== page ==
Competition and retaliation of a low pollution economy Opinion Article

Dec 11, 2010 - 3:40pm

This was originally published on ABC The Drum.

By Erwin Jackson, Deputy CEO, The Climate Institute

As the Cancun Climate Summit heads into its final days a new world of climate diplomacy is taking shape both inside and outside the UN talks. It is becoming clear progress will only occur through a mix of cooperation, competition and retaliation.


The UN talks in Cancun represent one end of this extreme. Over the last two weeks countries have been attempting to cooperate to build on the political agreements made in Copenhagen and make UN decisions that formalise keys of the future global pollution limiting regime.

Good progress has been made on some issues but thorny political issues remain. Central to this is how strongly the existing targets from countries representing 80 per cent of global emissions will be linked to the formal UN system. This is a difficult issue politically as it is the first logical step towards a new legally binding treaty at some time in the future.

While cooperation to strengthen the global rules and mechanisms is crucial, in the short-term competitive instincts may play a more important role. Countries around the world - in particular China, the US and the EU - are driving multibillion-dollar investments in clean energy and low pollution technologies in order to dominate the global clean-energy economy. China saw over $US18 billion dollars in clean energy investment last year and dominated the global market. The UK, with a population only around three times that of us, saw $US11 billion in investment to Australia’s one billion.

Forward-looking countries and businesses are now seeking ways to gain early-mover economic advantages on reducing their economic dependence on pollution. Something that is often missed amidst the jargon and processes of UN meetings is the fact that these competitive instincts are currently driving most of the action to limit pollution and make clean energy cheaper in the real world.

There are early signs that competitive instincts may drive global action to the point of retaliation. Already in the EU and the USA the prospects of taxing imports from highly polluting countries has emerged in the public policy discourse. There is also a growing recognition that this option will be available to China as it continues to move ahead of countries like the USA and Australia in limiting pollution. China’s indirect pollution prices are already around three to eight times that of the USA and Australia respectively. China upped the ante yesterday, agreeing to anchor its ambitious Copenhagen commitments to limit pollution and drive clean energy investments into the UN framework.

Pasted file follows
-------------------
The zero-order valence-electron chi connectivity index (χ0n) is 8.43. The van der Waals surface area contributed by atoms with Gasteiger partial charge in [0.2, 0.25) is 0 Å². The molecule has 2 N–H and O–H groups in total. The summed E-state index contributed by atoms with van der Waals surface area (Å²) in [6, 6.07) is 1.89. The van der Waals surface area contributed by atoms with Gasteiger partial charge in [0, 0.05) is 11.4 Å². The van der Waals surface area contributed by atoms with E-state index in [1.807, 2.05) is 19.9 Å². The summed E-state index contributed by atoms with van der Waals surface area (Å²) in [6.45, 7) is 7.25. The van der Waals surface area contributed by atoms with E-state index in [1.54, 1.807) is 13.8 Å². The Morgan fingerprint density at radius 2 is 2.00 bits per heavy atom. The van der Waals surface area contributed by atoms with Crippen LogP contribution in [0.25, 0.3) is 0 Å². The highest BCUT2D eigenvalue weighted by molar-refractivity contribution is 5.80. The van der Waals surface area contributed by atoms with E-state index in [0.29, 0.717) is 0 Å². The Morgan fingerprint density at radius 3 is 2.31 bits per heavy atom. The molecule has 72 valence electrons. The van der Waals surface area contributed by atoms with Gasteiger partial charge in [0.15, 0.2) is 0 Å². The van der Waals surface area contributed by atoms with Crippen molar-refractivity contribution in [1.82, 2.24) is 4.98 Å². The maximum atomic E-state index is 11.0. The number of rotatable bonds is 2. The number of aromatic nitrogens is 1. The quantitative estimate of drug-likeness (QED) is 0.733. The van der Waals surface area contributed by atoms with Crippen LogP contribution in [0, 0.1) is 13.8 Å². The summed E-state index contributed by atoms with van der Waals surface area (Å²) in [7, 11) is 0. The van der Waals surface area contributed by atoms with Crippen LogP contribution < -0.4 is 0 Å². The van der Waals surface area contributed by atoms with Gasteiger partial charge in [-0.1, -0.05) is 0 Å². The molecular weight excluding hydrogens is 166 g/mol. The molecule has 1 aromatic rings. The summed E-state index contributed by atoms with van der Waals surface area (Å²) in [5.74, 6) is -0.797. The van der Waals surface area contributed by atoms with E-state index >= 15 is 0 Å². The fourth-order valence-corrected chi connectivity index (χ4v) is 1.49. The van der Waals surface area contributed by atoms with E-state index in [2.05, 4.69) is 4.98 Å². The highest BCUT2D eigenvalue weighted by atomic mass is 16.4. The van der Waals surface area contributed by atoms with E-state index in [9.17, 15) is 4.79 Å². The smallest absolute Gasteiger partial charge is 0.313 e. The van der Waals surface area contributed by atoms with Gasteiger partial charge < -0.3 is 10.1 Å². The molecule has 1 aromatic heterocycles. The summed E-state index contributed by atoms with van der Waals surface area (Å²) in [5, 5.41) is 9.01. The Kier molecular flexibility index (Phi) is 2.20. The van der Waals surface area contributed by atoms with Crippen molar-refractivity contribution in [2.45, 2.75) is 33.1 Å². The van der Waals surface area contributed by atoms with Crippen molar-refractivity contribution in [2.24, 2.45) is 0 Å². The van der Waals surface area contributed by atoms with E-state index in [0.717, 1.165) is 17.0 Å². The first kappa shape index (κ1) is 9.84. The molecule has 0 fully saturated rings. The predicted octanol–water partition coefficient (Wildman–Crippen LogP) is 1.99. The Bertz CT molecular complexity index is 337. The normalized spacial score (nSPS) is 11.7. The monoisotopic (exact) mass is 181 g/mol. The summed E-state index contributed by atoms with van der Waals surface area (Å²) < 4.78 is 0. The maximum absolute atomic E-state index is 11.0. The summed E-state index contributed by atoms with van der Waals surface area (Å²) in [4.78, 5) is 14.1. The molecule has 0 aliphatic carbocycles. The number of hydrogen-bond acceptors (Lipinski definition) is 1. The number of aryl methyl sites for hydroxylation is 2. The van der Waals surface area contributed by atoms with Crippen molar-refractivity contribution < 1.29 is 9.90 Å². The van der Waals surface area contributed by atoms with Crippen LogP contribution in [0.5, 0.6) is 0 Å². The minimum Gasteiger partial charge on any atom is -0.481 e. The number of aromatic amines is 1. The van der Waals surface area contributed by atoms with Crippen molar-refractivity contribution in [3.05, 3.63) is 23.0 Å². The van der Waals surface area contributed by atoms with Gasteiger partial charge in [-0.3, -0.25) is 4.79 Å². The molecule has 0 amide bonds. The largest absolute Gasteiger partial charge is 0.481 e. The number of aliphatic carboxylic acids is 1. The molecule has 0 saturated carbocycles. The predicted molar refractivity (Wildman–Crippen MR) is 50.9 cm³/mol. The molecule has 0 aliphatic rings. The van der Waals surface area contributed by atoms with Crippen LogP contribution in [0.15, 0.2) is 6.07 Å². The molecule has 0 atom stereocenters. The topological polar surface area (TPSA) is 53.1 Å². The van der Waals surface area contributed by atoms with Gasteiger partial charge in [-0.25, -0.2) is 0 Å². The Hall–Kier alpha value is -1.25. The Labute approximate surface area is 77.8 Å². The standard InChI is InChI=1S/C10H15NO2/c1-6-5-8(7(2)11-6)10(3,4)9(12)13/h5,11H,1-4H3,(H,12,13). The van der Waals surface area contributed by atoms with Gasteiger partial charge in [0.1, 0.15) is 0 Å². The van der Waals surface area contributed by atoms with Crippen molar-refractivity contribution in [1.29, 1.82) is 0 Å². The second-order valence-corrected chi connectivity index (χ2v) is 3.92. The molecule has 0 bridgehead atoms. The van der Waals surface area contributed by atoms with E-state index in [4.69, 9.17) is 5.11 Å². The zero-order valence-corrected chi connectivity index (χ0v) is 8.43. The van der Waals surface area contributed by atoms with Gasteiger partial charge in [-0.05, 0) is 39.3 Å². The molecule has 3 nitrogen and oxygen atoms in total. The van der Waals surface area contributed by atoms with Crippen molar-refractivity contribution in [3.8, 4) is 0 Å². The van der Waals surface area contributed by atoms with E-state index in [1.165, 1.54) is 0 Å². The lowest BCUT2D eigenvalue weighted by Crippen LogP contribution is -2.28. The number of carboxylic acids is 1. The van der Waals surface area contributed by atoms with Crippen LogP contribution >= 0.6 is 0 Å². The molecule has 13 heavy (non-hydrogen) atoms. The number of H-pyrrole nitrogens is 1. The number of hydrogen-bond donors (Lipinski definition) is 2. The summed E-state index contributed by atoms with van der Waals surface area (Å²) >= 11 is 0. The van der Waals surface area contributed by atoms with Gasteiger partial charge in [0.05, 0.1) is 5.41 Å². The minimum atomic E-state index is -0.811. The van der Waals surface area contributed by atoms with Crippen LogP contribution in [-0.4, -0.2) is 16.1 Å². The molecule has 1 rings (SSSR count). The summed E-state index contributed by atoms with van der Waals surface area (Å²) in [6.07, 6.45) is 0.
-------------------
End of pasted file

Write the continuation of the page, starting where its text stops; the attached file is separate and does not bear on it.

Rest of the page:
One of the great ironies of global pollution politics has recently been the US Steel Workers Union petitioning the US government to undertake WTO action against China because its clean energy policies were disadvantaging clean energy industries in the US.

Given our highly polluting exports, Australia is particularly vulnerable to measures by other nations to level the trade playing field by ensuring their cleaner industries are not disadvantaged against more polluting ones.

Importantly, however, threats of retaliation actually provide strong incentives for countries to be more cooperative in the long run. Indeed countries are unlikely to want to get into lengthy and diplomatically difficult trade disputes. However, it also has the potential to undermine trust between nations and distract us from the problem at hand - avoiding dangerous climate change.

So, as Cancun heads into the end-game, let’s not forget Australia’s short-term priority. Without a domestic pollution limit and price Australia can’t cooperate fully as it cannot meet its international commitments. Without a domestic pollution price we will continues to be out-competed by countries dominating the emerging low pollution economy. Without a pollution price, we have no insurance against retaliation for our inadequate actions.

 

Erwin Jackson

Erwin is Deputy CEO of The Climate Institute. With nearly 20 years practical experience in climate change policy and research, Erwin has developed and led many national and international programs aimed at reducing greenhouse pollution. This work has been undertaken in Australia, Europe, North and South America, the Pacific and Antarctica. He has represented non-governmental groups and advised government and business in national, regional and international fora, including being a non-governmental expert reviewer of the reports of the UN’s Intergovernmental Panel on Climate Change. Erwin has written, researched and produced many publications on climate change and energy policy including a number of review papers in scientific journals such as the Medical Journal of Australia.
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